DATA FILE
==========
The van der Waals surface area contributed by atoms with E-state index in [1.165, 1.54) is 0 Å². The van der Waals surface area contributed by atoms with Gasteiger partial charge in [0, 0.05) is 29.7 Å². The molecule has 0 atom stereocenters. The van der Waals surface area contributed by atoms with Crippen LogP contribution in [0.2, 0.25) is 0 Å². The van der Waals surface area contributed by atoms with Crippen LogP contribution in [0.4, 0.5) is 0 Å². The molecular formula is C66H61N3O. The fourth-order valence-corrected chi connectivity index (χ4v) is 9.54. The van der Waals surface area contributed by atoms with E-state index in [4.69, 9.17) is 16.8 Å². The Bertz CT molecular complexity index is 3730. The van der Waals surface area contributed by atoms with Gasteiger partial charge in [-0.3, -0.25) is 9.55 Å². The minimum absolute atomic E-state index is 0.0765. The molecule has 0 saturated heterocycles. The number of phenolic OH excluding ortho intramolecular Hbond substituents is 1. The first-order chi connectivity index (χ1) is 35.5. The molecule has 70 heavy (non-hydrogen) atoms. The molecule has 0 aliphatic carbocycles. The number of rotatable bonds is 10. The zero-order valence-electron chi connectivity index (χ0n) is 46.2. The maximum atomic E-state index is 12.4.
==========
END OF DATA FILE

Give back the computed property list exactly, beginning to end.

The van der Waals surface area contributed by atoms with E-state index in [1.165, 1.54) is 0 Å². The van der Waals surface area contributed by atoms with Gasteiger partial charge in [0, 0.05) is 29.7 Å². The molecule has 0 atom stereocenters. The van der Waals surface area contributed by atoms with Crippen LogP contribution in [0.2, 0.25) is 0 Å². The van der Waals surface area contributed by atoms with Crippen LogP contribution in [0.4, 0.5) is 0 Å². The molecular formula is C66H61N3O. The fourth-order valence-corrected chi connectivity index (χ4v) is 9.54. The van der Waals surface area contributed by atoms with E-state index in [4.69, 9.17) is 16.8 Å². The Bertz CT molecular complexity index is 3730. The van der Waals surface area contributed by atoms with Gasteiger partial charge in [-0.3, -0.25) is 9.55 Å². The minimum absolute atomic E-state index is 0.0765. The molecule has 0 saturated heterocycles. The number of phenolic OH excluding ortho intramolecular Hbond substituents is 1. The first-order chi connectivity index (χ1) is 35.5. The molecule has 70 heavy (non-hydrogen) atoms. The molecule has 0 aliphatic carbocycles. The number of rotatable bonds is 10. The zero-order valence-electron chi connectivity index (χ0n) is 46.2. The maximum atomic E-state index is 12.4.